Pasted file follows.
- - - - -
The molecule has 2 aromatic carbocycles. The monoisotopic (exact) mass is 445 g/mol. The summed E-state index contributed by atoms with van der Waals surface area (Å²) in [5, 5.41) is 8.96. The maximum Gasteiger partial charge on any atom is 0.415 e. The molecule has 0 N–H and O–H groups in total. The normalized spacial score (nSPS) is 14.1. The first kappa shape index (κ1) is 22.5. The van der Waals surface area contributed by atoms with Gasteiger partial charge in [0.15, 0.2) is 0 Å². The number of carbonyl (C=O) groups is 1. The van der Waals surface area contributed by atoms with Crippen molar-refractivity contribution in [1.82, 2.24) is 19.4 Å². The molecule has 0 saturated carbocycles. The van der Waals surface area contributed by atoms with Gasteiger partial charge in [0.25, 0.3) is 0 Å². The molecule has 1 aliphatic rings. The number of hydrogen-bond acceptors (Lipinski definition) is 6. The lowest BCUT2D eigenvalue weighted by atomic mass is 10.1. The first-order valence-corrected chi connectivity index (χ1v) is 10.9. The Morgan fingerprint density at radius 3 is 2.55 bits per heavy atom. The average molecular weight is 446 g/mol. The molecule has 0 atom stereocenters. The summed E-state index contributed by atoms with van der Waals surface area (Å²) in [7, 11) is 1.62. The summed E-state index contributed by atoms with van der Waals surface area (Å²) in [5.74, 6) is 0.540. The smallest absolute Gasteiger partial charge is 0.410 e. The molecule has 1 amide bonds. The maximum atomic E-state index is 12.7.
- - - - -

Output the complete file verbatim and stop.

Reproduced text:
The molecule has 2 aromatic carbocycles. The monoisotopic (exact) mass is 445 g/mol. The summed E-state index contributed by atoms with van der Waals surface area (Å²) in [5, 5.41) is 8.96. The maximum Gasteiger partial charge on any atom is 0.415 e. The molecule has 0 N–H and O–H groups in total. The normalized spacial score (nSPS) is 14.1. The first kappa shape index (κ1) is 22.5. The van der Waals surface area contributed by atoms with Gasteiger partial charge in [0.15, 0.2) is 0 Å². The number of carbonyl (C=O) groups is 1. The van der Waals surface area contributed by atoms with Crippen molar-refractivity contribution in [1.82, 2.24) is 19.4 Å². The molecule has 0 saturated carbocycles. The van der Waals surface area contributed by atoms with Gasteiger partial charge in [0.25, 0.3) is 0 Å². The molecule has 1 aliphatic rings. The number of hydrogen-bond acceptors (Lipinski definition) is 6. The lowest BCUT2D eigenvalue weighted by atomic mass is 10.1. The first-order valence-corrected chi connectivity index (χ1v) is 10.9. The Morgan fingerprint density at radius 3 is 2.55 bits per heavy atom. The average molecular weight is 446 g/mol. The molecule has 0 atom stereocenters. The summed E-state index contributed by atoms with van der Waals surface area (Å²) in [7, 11) is 1.62. The summed E-state index contributed by atoms with van der Waals surface area (Å²) in [5.74, 6) is 0.540. The smallest absolute Gasteiger partial charge is 0.410 e. The molecule has 1 amide bonds. The maximum atomic E-state index is 12.7.